The Federal Reserve announced on Wednesday, April 30, 2014, that it was going to reduce the amount of securities it purchased every month as a part of its third round of Quantitative Easing by another $10 billion. This means that over the next month the Fed will only buy $45 billion in securities.
This was the fourth month in a row that the Federal Reserve reduced that amount of securities it was purchasing.
Everyone expected longer-term interest rates to rise over the time period the Fed was “tapering” its purchases.
What has happened?
If we look at the yield on 10-year US Treasury bonds we find…that interest rates have fallen over the time period that the Federal Reserve has been tapering its purchases.
In January 2014, the yield on this maturity bond average 2.86 percent. In February it averaged 2.71 percent and in March the average was 2.72 percent.
For April, the average is going to be around 2.71 percent.
What is going on?
Well, let’s dissect the yield and see if we can learn anything from the “components” of the yield.
To do this we break apart the yield into two components…the “real” yield, as represented by the yield on the 10-year US Treasury Inflation Protected securities (TIPS)…and inflationary expectations.
The striking thing we see when we do this is that inflationary expectations over the period we are examining hardly changed! In January, inflationary expectations were 2.23 percent. In February, March, and April inflationary expectations were 2.16 percent.
In effect, inflationary expectations remained constant throughout the whole period under review!
Thus, the decline in the nominal yield on the 10-year Treasury security came solely through a decline in the “real” rate of interest.
This seems quite unusual. What does it mean?
Using this approach to the composition of the market interest rate, the next step is to use the assumption that investors relate the “real” rate of interest is to the expected “real” rate of growth of the economy.
Using this assumption, we can interpret the decline in the yield on the 10-year TIPS as an indication that bond investors adjusted their expectation for the future growth rate of the economy downward during the past four months.
This interpretation is not inconsistent with the fact that the statistics being released that relate to the economic growth of the United States have been relatively weak in the first quarter. The reasoning behind this feeling has been the weather. The monthly data that has been forthcoming has shown that there has been a real slowdown in business activity, the reason being the bad weather that has impacted a large portion of the country.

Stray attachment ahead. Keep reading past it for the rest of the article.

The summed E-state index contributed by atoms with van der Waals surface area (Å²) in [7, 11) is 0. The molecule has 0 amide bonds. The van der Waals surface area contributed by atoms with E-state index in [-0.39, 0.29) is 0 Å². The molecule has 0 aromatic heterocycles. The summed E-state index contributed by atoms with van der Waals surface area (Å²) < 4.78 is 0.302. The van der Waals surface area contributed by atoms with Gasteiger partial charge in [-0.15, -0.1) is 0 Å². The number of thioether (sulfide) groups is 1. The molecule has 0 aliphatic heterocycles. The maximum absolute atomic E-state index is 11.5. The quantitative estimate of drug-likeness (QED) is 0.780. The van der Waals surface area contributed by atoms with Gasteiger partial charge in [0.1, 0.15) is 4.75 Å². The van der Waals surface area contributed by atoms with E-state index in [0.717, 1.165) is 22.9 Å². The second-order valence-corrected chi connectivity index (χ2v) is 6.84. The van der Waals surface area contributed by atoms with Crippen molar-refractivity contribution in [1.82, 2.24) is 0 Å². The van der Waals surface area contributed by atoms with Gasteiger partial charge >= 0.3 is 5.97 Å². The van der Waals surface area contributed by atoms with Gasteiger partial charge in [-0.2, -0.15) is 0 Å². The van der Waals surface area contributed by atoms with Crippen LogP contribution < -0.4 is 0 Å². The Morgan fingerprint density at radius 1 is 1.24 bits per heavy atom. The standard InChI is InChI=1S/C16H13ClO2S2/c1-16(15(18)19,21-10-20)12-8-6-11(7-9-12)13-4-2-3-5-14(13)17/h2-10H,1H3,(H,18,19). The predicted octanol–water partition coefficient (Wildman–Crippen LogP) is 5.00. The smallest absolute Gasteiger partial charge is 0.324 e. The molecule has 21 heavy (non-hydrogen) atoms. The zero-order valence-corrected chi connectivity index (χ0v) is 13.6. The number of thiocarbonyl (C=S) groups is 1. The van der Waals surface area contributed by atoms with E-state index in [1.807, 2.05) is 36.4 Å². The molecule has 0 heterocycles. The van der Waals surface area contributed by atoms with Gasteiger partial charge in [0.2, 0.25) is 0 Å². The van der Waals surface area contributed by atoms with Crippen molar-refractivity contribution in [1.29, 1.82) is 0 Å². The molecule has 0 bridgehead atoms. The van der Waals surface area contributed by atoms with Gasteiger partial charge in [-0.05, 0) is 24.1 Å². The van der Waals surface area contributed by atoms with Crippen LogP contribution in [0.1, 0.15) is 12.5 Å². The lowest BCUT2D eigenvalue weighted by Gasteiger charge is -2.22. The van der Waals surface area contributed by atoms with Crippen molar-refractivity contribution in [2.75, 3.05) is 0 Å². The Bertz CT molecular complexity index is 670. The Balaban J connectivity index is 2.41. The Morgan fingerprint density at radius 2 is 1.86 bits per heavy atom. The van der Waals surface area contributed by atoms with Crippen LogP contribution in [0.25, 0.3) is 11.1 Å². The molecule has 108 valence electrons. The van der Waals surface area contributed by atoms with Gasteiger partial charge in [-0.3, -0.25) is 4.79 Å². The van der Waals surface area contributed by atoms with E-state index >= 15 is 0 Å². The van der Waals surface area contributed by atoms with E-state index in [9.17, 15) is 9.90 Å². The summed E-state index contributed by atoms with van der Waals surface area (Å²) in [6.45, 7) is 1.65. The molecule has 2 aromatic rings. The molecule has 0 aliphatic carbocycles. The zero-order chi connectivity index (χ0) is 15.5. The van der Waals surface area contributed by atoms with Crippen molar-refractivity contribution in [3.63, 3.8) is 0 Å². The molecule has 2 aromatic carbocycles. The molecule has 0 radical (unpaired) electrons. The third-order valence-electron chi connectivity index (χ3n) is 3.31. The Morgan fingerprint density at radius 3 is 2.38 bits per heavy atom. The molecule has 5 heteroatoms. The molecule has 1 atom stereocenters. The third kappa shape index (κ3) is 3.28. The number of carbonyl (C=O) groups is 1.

This fact has been captured in the first release of the figures for real Gross Domestic Product for the first quarter of 2014. The economy only grew at an annualized 0.1 percent from the fourth quarter of 2013 to the first quarter of 2014.
One can interpret the decline in the 10-year TIPS as the reaction of this information to the investment community. The conclusion of the market…future economic growth will not be as strong as it was originally thought.
Is this a reaction to the tapering that the Federal Reserve is going through?
My answer to this is no. For one, even with the slow down in Fed purchases, the total amount of securities the Fed will have purchased this year when it reaches zero purchases is over $400 billion. This is not a restrictive monetary policy. The amount of purchases the Fed will still do over the next few months is $125 billion. This is not a restrictive monetary policy.
In fact, I would argue that what the Federal Reserve is now doing is having very little impact on economic growth. The United States economy is going through a massive economic re-structuring resulting from the changes that have occurred in this economy over the past fifty years or so. This re-structuring takes time…and, it cannot be achieved by blunt fiscal and monetary policies. This is because the re-structuring requires changes in attitudes, in education and re-training, and in thinking.
So, even with all of the liquidity that the Federal Reserve has pumped into the economy, investors have not translated this into faster expected rates of economic growth or higher expected rates of inflation.
The Federal Reserve seems to be very comfortable with the way the early stages of tapering have worked out. I see nothing on the horizon to cause it to stop reducing its purchases.
Long-term interest rates will only rise as investors believe that economic growth is going to pick up or that inflation will begin to accelerate. Right now we seemed to be locked into a fairly benign environment.
About John Mason
John MasonJohn has been the President and CEO of two publicly traded financial institutions and an Executive Vice President and CFO of a third. He has also spent time as an economist in the Federal Reserve System and worked for a cabinet secretary in Washington, D. C. In addition John taught in the Finance Department at the Wharton School of the University of Pennsylvania for ten years. He now currently has a column on the blog Seeking Alpha and is ranked number 3 in terms of readers on the economy. From this column, two books have been published this past year from earlier blog posts. John is active in the shadow banking world, the venture capital space, and in angel investing. Other than that John works with start ups and early stage organizations, for profit and not-for-profit.
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